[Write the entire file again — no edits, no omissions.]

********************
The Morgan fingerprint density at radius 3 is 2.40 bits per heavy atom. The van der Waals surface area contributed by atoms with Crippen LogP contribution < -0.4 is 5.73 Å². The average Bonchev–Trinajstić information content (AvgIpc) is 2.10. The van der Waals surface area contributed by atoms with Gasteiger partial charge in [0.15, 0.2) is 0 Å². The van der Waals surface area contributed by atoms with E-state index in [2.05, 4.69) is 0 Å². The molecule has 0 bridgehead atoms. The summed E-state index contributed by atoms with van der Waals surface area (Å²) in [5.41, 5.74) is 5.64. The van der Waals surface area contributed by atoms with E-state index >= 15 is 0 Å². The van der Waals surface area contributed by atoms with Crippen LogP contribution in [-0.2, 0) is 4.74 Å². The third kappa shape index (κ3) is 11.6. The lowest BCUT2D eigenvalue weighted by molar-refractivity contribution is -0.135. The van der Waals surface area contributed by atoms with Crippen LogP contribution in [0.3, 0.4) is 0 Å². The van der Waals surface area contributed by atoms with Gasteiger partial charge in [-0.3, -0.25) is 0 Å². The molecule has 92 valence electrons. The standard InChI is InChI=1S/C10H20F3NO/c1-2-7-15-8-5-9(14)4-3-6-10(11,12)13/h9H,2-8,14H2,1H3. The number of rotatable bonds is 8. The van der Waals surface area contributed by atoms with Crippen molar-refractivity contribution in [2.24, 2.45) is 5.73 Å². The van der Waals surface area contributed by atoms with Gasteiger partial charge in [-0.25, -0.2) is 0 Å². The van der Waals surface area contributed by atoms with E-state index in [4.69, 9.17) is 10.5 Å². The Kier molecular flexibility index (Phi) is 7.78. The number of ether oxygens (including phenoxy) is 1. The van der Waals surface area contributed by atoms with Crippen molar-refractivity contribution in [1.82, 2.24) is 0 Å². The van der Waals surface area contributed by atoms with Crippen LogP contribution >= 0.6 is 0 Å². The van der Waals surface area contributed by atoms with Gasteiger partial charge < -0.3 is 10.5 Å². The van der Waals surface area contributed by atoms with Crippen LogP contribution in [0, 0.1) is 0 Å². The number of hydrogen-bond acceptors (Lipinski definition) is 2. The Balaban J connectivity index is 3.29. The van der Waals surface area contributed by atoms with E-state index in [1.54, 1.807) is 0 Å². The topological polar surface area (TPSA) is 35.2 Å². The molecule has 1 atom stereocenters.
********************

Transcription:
The Morgan fingerprint density at radius 3 is 2.40 bits per heavy atom. The van der Waals surface area contributed by atoms with Crippen LogP contribution < -0.4 is 5.73 Å². The average Bonchev–Trinajstić information content (AvgIpc) is 2.10. The van der Waals surface area contributed by atoms with Gasteiger partial charge in [0.15, 0.2) is 0 Å². The van der Waals surface area contributed by atoms with E-state index in [2.05, 4.69) is 0 Å². The molecule has 0 bridgehead atoms. The summed E-state index contributed by atoms with van der Waals surface area (Å²) in [5.41, 5.74) is 5.64. The van der Waals surface area contributed by atoms with E-state index >= 15 is 0 Å². The van der Waals surface area contributed by atoms with Crippen LogP contribution in [-0.2, 0) is 4.74 Å². The third kappa shape index (κ3) is 11.6. The lowest BCUT2D eigenvalue weighted by molar-refractivity contribution is -0.135. The van der Waals surface area contributed by atoms with Crippen LogP contribution in [0.3, 0.4) is 0 Å². The van der Waals surface area contributed by atoms with Gasteiger partial charge in [-0.3, -0.25) is 0 Å². The molecule has 92 valence electrons. The standard InChI is InChI=1S/C10H20F3NO/c1-2-7-15-8-5-9(14)4-3-6-10(11,12)13/h9H,2-8,14H2,1H3. The number of rotatable bonds is 8. The van der Waals surface area contributed by atoms with Crippen molar-refractivity contribution in [2.24, 2.45) is 5.73 Å². The van der Waals surface area contributed by atoms with Gasteiger partial charge in [-0.25, -0.2) is 0 Å². The van der Waals surface area contributed by atoms with E-state index in [4.69, 9.17) is 10.5 Å². The Kier molecular flexibility index (Phi) is 7.78. The number of ether oxygens (including phenoxy) is 1. The van der Waals surface area contributed by atoms with Crippen molar-refractivity contribution in [1.82, 2.24) is 0 Å². The van der Waals surface area contributed by atoms with Crippen LogP contribution >= 0.6 is 0 Å². The van der Waals surface area contributed by atoms with Gasteiger partial charge < -0.3 is 10.5 Å². The van der Waals surface area contributed by atoms with Crippen LogP contribution in [0, 0.1) is 0 Å². The number of hydrogen-bond acceptors (Lipinski definition) is 2. The Balaban J connectivity index is 3.29. The van der Waals surface area contributed by atoms with E-state index in [1.54, 1.807) is 0 Å². The topological polar surface area (TPSA) is 35.2 Å². The molecule has 1 atom stereocenters.